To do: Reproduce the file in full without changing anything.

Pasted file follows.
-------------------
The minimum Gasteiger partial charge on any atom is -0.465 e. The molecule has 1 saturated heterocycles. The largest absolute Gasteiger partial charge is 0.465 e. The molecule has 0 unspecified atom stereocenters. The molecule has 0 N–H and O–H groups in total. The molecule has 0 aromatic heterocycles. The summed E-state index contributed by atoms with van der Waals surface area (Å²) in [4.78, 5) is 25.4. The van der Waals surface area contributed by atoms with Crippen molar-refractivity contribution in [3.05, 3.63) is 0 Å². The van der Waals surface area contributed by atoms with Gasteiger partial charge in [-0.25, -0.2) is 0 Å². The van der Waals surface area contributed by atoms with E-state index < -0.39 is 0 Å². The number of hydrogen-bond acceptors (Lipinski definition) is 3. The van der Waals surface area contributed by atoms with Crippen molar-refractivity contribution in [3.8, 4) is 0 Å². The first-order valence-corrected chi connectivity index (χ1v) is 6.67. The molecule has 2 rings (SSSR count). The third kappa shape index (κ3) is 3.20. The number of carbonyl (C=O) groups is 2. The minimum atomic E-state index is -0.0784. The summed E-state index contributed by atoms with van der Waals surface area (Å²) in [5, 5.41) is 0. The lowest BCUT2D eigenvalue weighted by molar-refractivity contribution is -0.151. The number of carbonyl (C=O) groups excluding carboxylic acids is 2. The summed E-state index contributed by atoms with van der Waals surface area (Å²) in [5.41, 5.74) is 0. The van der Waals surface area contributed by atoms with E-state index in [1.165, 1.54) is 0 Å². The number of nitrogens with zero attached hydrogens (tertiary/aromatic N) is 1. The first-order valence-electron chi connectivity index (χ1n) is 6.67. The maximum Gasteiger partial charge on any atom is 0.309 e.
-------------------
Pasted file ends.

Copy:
The minimum Gasteiger partial charge on any atom is -0.465 e. The molecule has 1 saturated heterocycles. The largest absolute Gasteiger partial charge is 0.465 e. The molecule has 0 unspecified atom stereocenters. The molecule has 0 N–H and O–H groups in total. The molecule has 0 aromatic heterocycles. The summed E-state index contributed by atoms with van der Waals surface area (Å²) in [4.78, 5) is 25.4. The van der Waals surface area contributed by atoms with Crippen molar-refractivity contribution in [3.05, 3.63) is 0 Å². The van der Waals surface area contributed by atoms with Gasteiger partial charge in [-0.25, -0.2) is 0 Å². The van der Waals surface area contributed by atoms with E-state index < -0.39 is 0 Å². The number of hydrogen-bond acceptors (Lipinski definition) is 3. The van der Waals surface area contributed by atoms with Crippen molar-refractivity contribution in [3.8, 4) is 0 Å². The first-order valence-corrected chi connectivity index (χ1v) is 6.67. The molecule has 2 rings (SSSR count). The third kappa shape index (κ3) is 3.20. The number of carbonyl (C=O) groups is 2. The minimum atomic E-state index is -0.0784. The summed E-state index contributed by atoms with van der Waals surface area (Å²) in [5, 5.41) is 0. The lowest BCUT2D eigenvalue weighted by molar-refractivity contribution is -0.151. The number of carbonyl (C=O) groups excluding carboxylic acids is 2. The summed E-state index contributed by atoms with van der Waals surface area (Å²) in [5.41, 5.74) is 0. The van der Waals surface area contributed by atoms with E-state index in [1.165, 1.54) is 0 Å². The number of nitrogens with zero attached hydrogens (tertiary/aromatic N) is 1. The first-order valence-electron chi connectivity index (χ1n) is 6.67. The maximum Gasteiger partial charge on any atom is 0.309 e.